Snohomish County administration buildings are seen Thursday in Everett. (Sue Misao / The Herald)

Snohomish County administration buildings are seen Thursday in Everett. (Sue Misao / The Herald)

Snohomish County budget shortfall could top $26 million

Officials are considering a hiring freeze and other steps to offset the pandemic’s economic impacts.

EVERETT — Snohomish County is weighing a hiring freeze and other belt-tightening as officials grapple with an impending revenue shortfall that could exceed $26 million.

The county’s roughly $260 million general fund budget may need to be slashed by 10% or more to offset the financial blows of the COVID-19 pandemic, according to a Friday news release from the county.

“These are unique times, and they call for preemptive action on the part of Snohomish County,” county Executive Dave Somers said in a statement. “With so many people thrust out of work and many industries shutting down, we cannot have business-as-usual in the county.”

A budget analysis pegged the fiscal impact of the crisis at $24 million — the equivalent of pay and benefits for about 220 county employees.

But the estimates are very preliminary, county spokesman Kent Patton stressed..

Sales tax revenue, which will take a hit during the economic downturn, accounts for more than $70 million of the county’s general fund budget.

On Wednesday, the County Council will consider two hiring freeze proposals. One would last through the end of the year and make a wide range of exceptions, including positions within the sheriff’s office and prosecuting attorney’s office. Another, which would last 60 days, makes no explicit exceptions but outlines a process for the council to fill any vacancies that are “fiscally sustainable and necessary.”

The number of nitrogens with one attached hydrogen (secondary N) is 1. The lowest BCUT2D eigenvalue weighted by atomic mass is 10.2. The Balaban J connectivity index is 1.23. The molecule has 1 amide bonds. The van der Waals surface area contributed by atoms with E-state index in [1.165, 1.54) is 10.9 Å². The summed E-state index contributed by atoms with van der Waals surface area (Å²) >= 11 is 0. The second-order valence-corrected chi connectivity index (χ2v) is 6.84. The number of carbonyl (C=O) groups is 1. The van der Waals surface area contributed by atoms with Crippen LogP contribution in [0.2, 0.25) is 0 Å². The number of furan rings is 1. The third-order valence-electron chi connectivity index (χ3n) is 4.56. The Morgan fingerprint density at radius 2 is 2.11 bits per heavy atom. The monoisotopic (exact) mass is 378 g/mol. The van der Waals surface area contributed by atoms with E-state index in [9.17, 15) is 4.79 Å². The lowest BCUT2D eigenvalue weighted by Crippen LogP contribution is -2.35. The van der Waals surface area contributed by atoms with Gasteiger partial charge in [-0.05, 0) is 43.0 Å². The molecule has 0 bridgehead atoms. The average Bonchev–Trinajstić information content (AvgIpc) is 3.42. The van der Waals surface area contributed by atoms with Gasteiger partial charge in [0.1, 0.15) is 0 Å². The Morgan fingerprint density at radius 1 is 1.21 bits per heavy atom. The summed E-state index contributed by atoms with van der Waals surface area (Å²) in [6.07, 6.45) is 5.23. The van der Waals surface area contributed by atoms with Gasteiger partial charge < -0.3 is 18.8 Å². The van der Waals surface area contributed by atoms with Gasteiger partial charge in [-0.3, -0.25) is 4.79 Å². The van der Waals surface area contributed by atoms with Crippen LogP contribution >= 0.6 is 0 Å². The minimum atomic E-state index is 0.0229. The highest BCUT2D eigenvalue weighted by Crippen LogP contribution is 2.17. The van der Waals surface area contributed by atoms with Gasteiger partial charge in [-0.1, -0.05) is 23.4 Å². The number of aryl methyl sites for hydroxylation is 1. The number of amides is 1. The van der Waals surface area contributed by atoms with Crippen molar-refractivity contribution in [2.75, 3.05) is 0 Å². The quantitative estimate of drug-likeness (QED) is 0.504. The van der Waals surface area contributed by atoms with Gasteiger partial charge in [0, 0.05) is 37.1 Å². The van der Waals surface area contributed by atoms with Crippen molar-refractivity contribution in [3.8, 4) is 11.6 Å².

“This is one of the best and quickest ways to belt-tighten,” said Councilwoman Megan Dunn, who supports the 60-day hiring freeze proposal. “We’re also hoping to avoid any layoffs.”

The two-month hiring freeze would allow the county to revisit the measure when staff get a better picture of how the coronavirus crisis will affect the bottom line, said council Chairman Nate Nehring, who proposed the 60-day measure.

“Right now, we’re just looking at estimates or projections for what our revenue shortfalls are going to look like,” Nehring said. “But we’ll actually have some data in 60 days.”

Councilman Sam Low also expressed support for Nehring’s proposal at a recent meeting.

Councilwoman Stephanie Wright, who introduced the proposal for the hiring freeze that would last through the end of the year, said she incorporated the exceptions because she wants to ensure that local law enforcement staffing needs are met during the pandemic.

“Even if this was over in a month or two, the effects will be all year. I just don’t see us getting to a point where we don’t have to be conservative about hiring,” she said at the council’s March 30 meeting.

The county is also considering other steps, including nixing discretionary raises and canceling travel and training, according to the news release.